We have another advantage in that we're entirely user-supported, so no venture capitalists to expect unreasonable short-term results or advertisers to either demand content restriction, suck away development time, or motivate us to do horrible privacy-busting evil scummy things. We're entirely dependent on keeping people happy for our income, and we have a reasonable and not over-inflated timeline and expectation of income/results. So, essentially, market pressure against being arseholes.

          None of which makes us immune to doing stupid things, of course. But we'll at least do them for different reasons. And we won't be spending half our news post time on the damn goat. :P

  7. recursive says:

    Subjectively, it seems as if the frequency of useless news posts have gone way up since the old days.

    Seconding all the sadness about it because facebook sucks in its myriad ways: That they hate privacy, that they hate the traditional web model of linking, that it's all twitter-like brevity.

    • tkil says:

      Subjectively, it seems as if the frequency of useless news posts have gone way up since the old days.

      To be fair, I believe they said they're posting more news because they were getting hammered on not being transparent enough.

      They can't win, really: people want more services, less inconvenience, and all for free. Unless a company is lucky enough to have deep pockets and a long view, the need to keep up cash flow now will inevitably lead to short, quick, alienating money grabs and losing long-term loyalty. Whether long-term loyalty is ever worth it, I dunno.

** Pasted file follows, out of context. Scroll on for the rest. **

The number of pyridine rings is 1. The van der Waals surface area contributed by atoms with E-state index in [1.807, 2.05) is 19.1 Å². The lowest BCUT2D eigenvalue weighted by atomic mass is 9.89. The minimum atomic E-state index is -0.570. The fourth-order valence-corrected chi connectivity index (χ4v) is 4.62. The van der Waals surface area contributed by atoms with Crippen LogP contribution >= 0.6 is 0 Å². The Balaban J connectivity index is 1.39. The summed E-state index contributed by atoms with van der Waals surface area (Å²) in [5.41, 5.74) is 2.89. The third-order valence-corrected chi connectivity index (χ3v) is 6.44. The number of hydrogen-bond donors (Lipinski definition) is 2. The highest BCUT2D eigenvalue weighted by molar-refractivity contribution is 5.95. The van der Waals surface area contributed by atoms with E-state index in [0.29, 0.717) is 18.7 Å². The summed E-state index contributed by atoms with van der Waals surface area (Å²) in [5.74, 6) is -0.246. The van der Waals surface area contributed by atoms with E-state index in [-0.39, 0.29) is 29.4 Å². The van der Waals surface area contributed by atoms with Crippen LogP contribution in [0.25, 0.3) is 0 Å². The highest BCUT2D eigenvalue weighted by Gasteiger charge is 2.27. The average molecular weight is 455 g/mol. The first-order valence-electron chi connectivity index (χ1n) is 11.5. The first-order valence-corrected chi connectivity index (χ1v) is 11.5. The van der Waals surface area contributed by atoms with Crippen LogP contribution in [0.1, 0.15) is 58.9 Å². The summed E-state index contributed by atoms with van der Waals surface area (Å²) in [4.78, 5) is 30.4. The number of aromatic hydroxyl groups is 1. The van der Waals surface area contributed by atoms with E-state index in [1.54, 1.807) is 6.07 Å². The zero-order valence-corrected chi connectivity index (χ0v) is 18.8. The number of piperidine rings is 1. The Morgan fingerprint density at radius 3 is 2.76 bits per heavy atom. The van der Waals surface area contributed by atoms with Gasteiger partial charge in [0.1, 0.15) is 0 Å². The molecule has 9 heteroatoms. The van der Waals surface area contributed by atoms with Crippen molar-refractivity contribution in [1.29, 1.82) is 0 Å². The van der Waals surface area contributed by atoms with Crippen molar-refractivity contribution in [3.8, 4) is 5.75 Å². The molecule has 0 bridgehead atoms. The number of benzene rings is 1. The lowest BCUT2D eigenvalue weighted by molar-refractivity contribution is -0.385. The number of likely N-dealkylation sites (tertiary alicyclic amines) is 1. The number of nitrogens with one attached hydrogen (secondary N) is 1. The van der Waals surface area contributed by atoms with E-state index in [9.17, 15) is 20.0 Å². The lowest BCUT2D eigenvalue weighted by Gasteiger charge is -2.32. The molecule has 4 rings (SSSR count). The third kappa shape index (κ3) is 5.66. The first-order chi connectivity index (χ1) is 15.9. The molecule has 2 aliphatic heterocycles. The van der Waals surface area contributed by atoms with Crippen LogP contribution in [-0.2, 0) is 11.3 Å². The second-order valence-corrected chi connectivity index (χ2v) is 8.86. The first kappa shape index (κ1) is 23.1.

Reminds me of a gem from a recent LUG post:

      My two cents. I don't know too much about the alternatives from
      personal experience, except that the quality of brands and the
      reputation of brands are distinctly related to each other, and
      cyclical. (Good reputation leads to bad quality. Bad quality leads to
      bad reputation. Bad reputation either leads to a disappearing vendor,
      or better quality. Good quality leads to good reputation.)

      I don't know where we are on that cycle right now, though.

      • jwz says:

        Really, at this point I just want bug fixes.

        But the fact that they stopped adding features years ago (even before Brad left, really) is why FB ate their lunch, which is why the "community" aspects that made this place interesting have all but disappeared.

  8. samildanach says:

    To my eye, there are three things that make LJ LJ: the company, the software platform, and the users. One can address most of the problems with the company by moving to Dreamwidth or equivalent, but I gather your complaint is equally with the software, correct?

  9. scullin says:

    I, for one, am exceedingly pleased that à la carte user pics are back, since I project at my current rate I will use up my given allocation by 2280.

  10. neacal says:

    Eh, adding features needlessly has been the downfall of many great apps, I'm sure. Certainly lack of new features shouldn't be used as a metric of obsolescence. Keeping things simple and understandable is also valuable, in its own way.

    I still like LJ better than all other social-bloggy services (with the exception of Twitter, but that's comparing Apples to Oranges). And I'm noticing that some people -yes, aside from myself- are starting to view Facebook privacy more critically, sometimes even closing their accounts there.


    Who knows. Maybe simplicity and utility will eventually win over the time sink and privacy breach that is Facebook, and people end up flocking to LJ... ;)


  11. luserspaz says:

    I actually clicked through to the news feed on
    m iPhone, only to find that I can't read it because there's a dark overlay containing a flash ad that I can't watch, and no visible way to remove it. Nice.